You probably know that Alexander Hamilton, John Jay and James Madison wrote the Federalist Papers under the pseudonym "Publius." Publius was a common Roman name, and I always assumed that the Federalist authors used it generically, to invoke the aura of the Roman republic, not to refer to a specific person.
But today I heard that the Federalist authors did mean to summon up the image of a particular Roman. A quick check of the Wikipedia entry for the Federalist Papers corroborates that at least one academic has asserted that Hamilton decided to use the name "in honor of" a specific Roman: Publius Valerius Publicola.
Hamilton chose "Publius" as the pseudonym under which the series would be written. While many other pieces representing both sides of the constitutional debate were written under Roman names, Albert Furtwangler contends that "'Publius' was a cut above 'Caesar' or 'Brutus' or even 'Cato.' Publius Valerius was not a late defender of the republic but one of its founders. His more famous name, Publicola, meant 'friend of the people.'" It was not the first time Hamilton had used this pseudonym: in 1778, he had applied it to three letters attacking Samuel Chase.
Publicola, a legendary figure from the dawn of the Roman republic, helped drive out the last of the kings and later sponsored a law that permitted the murder of anyone who tried to become king. Here's Plutarch:
But although in these particulars [Publicola] showed himself a popular and moderate lawgiver, in the case of an immoderate offence he made the penalty severe. For he enacted a law by which any one who sought to make himself tyrant might be slain without trial, and the slayer should be free from blood-guiltiness if he produced proofs of the crime. For although it is impossible for one who attempts so great a task to escape all notice, it is not impossible for him to do so long enough to make himself too powerful to be brought to trial, which trial his very crime precludes. He therefore gave any one who was able to do so the privilege of anticipating the culprit's trial.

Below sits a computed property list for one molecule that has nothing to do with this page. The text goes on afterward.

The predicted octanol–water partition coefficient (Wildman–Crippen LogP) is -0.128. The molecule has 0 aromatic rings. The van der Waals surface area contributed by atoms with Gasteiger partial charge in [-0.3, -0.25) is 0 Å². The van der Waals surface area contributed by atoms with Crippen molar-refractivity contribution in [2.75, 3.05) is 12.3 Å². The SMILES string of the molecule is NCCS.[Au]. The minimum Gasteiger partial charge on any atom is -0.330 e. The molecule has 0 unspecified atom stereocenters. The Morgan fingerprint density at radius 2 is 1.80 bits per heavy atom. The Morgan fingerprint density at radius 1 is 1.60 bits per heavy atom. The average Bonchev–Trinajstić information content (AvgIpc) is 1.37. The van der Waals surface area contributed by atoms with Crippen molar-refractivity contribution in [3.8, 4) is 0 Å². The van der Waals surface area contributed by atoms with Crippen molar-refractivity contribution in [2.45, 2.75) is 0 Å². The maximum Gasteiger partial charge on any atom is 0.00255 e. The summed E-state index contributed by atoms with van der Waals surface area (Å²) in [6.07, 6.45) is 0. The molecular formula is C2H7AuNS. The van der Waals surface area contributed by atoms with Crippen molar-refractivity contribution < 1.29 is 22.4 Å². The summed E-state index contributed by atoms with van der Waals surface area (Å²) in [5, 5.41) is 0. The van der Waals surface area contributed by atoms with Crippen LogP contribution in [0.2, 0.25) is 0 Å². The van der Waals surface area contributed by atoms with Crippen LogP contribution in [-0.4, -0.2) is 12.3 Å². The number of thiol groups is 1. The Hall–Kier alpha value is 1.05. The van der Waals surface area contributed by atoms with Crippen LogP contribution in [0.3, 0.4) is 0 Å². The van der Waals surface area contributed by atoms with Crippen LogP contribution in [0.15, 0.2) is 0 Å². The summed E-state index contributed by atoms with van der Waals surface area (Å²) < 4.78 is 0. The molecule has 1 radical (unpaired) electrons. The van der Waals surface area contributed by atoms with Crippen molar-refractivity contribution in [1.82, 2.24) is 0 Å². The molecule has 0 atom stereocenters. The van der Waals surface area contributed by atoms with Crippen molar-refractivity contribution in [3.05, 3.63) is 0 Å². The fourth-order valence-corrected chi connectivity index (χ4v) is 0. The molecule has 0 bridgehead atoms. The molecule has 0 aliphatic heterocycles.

But, if the story is true, I can't help wondering whether Hamilton settled on the name because he enjoyed the delicious irony that the most famous tale about Publicola revealed the inherently irrational nature of an insufficiently controlled populace.
As the story goes, having established his devotion to republicanism beyond any possible doubt, Publicola built a house on a height above Rome called the "Velia". The Roman public promptly drew the bizarre conclusion that Publicola was going to use the house as base from which to establish himself as king. Here's Livy:
And here's Plutarch:
After the battle had gone in this way [a battle in which Publicola had led a Roman army which defeated an Etruscan attempt to reinstate the last king], so great a panic seized Tarquin and the Etruscans that the two armies of Veii and Tarquinii, on the approach of night, despairing of success, left the field and departed for their homes. . . .